Your septic system can last a long time with proper attention and care. If you pump as frequently as you need to for the size of your tank, use it properly, and don’t get anything in it that shouldn’t be there your tank will last many years. Steel septic tanks eventually rust, usually once they turn 15-20 years old. Concrete septic tanks can last 40 years to almost forever. It is in your best interests to perform routine septic maintenance to see your system reach old age and not have to worry about replacing it. The first simple task you can perform is a routine septic tank inspection.

Gather Materials

In order to judge the condition of your septic tank and determine whether it needs to be pumped you need to have the proper equipment. Aside from wearing comfortable clothing and a pair of rubber gloves and shoes, you need a special tool called a Sludge Judge to measure the levels of scum and sludge that rest in your tank. This tool is simply a clear plastic pipe market at 1 foot intervals and divided in 3 sections that are 5 feet in length a piece. You can use your own tool

Every septic tank contains three layers of waste– sludge, effluent, and scum. Sludge in your septic tank is the heavy waste that sinks to the bottom of your tank. Scum is where fats, oils, cooking grease, and lighter waste float to the top. The middle layer is liquid effluent. To inspect your tank you need to measure how much sludge and scum are inside to determine if it needs to be pumped.

Inspect the Area Around Your Septic Tank

Before you open the lid to your septic tank, it is a good idea to take a look at the ground. Check to see if there is any buildup of effluent around the tank, and inspect the condition of the septic tank cover.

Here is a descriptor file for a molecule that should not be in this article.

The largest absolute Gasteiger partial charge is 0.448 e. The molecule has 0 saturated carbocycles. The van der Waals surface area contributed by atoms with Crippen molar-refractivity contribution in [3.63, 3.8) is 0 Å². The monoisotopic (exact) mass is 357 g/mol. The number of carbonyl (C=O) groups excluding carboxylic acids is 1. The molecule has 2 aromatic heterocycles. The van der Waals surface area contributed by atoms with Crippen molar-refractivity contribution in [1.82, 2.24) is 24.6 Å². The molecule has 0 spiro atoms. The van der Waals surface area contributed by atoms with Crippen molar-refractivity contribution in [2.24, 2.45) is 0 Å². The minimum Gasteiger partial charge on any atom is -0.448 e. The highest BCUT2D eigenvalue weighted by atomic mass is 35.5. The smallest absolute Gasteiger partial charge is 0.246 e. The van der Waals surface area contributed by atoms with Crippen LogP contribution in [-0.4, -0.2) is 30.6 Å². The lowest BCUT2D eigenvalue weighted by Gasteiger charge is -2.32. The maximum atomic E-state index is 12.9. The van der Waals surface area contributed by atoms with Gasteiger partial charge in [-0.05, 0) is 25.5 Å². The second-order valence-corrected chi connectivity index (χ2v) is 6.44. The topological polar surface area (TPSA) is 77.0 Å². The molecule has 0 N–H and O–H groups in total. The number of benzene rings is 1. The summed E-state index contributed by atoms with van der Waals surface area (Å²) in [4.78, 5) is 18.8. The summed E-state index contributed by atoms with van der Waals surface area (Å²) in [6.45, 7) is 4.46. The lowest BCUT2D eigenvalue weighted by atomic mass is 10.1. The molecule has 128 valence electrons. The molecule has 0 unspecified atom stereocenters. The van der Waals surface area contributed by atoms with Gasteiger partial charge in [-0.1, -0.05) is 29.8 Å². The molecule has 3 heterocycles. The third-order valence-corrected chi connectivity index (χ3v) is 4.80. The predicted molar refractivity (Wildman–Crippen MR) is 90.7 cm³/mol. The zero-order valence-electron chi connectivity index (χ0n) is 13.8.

Remove the Manhole Cover

Many septic systems these days have “risers” that make this easy by bringing the lids above ground. If you do not see the lid of your septic tank, find out where the tank is and dig. You should find two lids, one for each compartment. In most cases, the hole on the left is the first compartment and the one on the right is the second compartment.You only need to perform measurements in the first one.

Measure the Scum’s Thickness (SC)

To measure how thick the scum lies in your tank, you need to grab your handy scum measuring stick. Measure where the stick meets the opening of the septic tank and then lower the stick until it sits on top of the scum layer and mark that point. Next, lower the through the entire scum layer, leading into the scum with the elbow end. Turn the stick 90 degrees and pull up on it until you can feel the bottom of the scum layer. Mark the scum stick where it touches the bottom of the scum layer. Measure the distance between the two marks. This is the thickness of the scum layer (SC).

Measure the Sludge’s Thickness (SL)

With your handy sludge measuring stick make a hole in the scum layer and carefully lower the stick through it after tying two feet of a white rag to it. Mark the stick where it meets the opening of the manhole or riser. Next, lower it to the very bottom of the tank and hold it for 5 minutes to allow sludge to stick to the towel. Measure the distance, or working depth of the tank. Remove the stick and measure the height of the dark stain you should find on the rag. This is the depth of the sludge layer, or SL.

Once you have these measurements you can determine when to pump your septic tank. The total of the scum thickness plus the sludge layer’s thickness, or SC+SL needs to be greater than ⅓ of the working depth, or WD.

  1. SC + SL = ____ inches
  2. WD ____ inches divided by 3= ____
  3. If  the total of A>the total of B, pump your tank!

For a precise reading, it’s advisable to hire a professional to inspect your tank, although if you feel comfortable doing it yourself, this method can save you money. Maxx’s Products can also save you money by lessening the amount of buildup in your tank, prolonging the intervals between pumps.

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